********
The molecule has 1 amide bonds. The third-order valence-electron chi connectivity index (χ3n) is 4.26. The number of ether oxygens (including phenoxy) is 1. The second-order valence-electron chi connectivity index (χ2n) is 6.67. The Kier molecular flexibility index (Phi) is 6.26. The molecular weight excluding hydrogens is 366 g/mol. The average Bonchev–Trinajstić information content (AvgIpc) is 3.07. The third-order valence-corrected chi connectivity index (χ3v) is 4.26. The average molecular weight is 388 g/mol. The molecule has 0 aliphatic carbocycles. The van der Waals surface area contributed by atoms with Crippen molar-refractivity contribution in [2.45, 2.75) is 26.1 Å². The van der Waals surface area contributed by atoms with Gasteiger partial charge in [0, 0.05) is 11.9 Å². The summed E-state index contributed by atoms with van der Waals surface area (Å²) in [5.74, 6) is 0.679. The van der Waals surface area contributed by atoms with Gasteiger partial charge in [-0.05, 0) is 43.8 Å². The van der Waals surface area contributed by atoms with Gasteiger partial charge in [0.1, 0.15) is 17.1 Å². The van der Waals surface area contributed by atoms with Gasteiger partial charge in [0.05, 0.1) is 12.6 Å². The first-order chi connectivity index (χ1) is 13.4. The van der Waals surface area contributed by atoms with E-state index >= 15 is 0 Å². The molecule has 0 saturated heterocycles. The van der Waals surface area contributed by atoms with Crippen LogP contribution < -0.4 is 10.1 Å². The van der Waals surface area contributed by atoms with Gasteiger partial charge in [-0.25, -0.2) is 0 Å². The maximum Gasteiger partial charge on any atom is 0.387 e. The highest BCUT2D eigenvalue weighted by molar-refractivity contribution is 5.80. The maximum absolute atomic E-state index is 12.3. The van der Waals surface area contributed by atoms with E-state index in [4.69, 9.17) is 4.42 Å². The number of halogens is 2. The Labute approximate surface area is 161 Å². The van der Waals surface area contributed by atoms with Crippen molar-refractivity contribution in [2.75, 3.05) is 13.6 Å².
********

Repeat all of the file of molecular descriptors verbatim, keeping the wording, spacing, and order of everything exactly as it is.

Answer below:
The molecule has 1 amide bonds. The third-order valence-electron chi connectivity index (χ3n) is 4.26. The number of ether oxygens (including phenoxy) is 1. The second-order valence-electron chi connectivity index (χ2n) is 6.67. The Kier molecular flexibility index (Phi) is 6.26. The molecular weight excluding hydrogens is 366 g/mol. The average Bonchev–Trinajstić information content (AvgIpc) is 3.07. The third-order valence-corrected chi connectivity index (χ3v) is 4.26. The average molecular weight is 388 g/mol. The molecule has 0 aliphatic carbocycles. The van der Waals surface area contributed by atoms with Crippen molar-refractivity contribution in [2.45, 2.75) is 26.1 Å². The van der Waals surface area contributed by atoms with Gasteiger partial charge in [0, 0.05) is 11.9 Å². The summed E-state index contributed by atoms with van der Waals surface area (Å²) in [5.74, 6) is 0.679. The van der Waals surface area contributed by atoms with Gasteiger partial charge in [-0.05, 0) is 43.8 Å². The van der Waals surface area contributed by atoms with Gasteiger partial charge in [0.1, 0.15) is 17.1 Å². The van der Waals surface area contributed by atoms with Gasteiger partial charge in [0.05, 0.1) is 12.6 Å². The first-order chi connectivity index (χ1) is 13.4. The van der Waals surface area contributed by atoms with E-state index >= 15 is 0 Å². The molecule has 0 saturated heterocycles. The van der Waals surface area contributed by atoms with Crippen LogP contribution < -0.4 is 10.1 Å². The van der Waals surface area contributed by atoms with Gasteiger partial charge in [-0.25, -0.2) is 0 Å². The maximum Gasteiger partial charge on any atom is 0.387 e. The highest BCUT2D eigenvalue weighted by molar-refractivity contribution is 5.80. The maximum absolute atomic E-state index is 12.3. The van der Waals surface area contributed by atoms with E-state index in [4.69, 9.17) is 4.42 Å². The number of halogens is 2. The Labute approximate surface area is 161 Å². The van der Waals surface area contributed by atoms with Crippen molar-refractivity contribution in [2.75, 3.05) is 13.6 Å².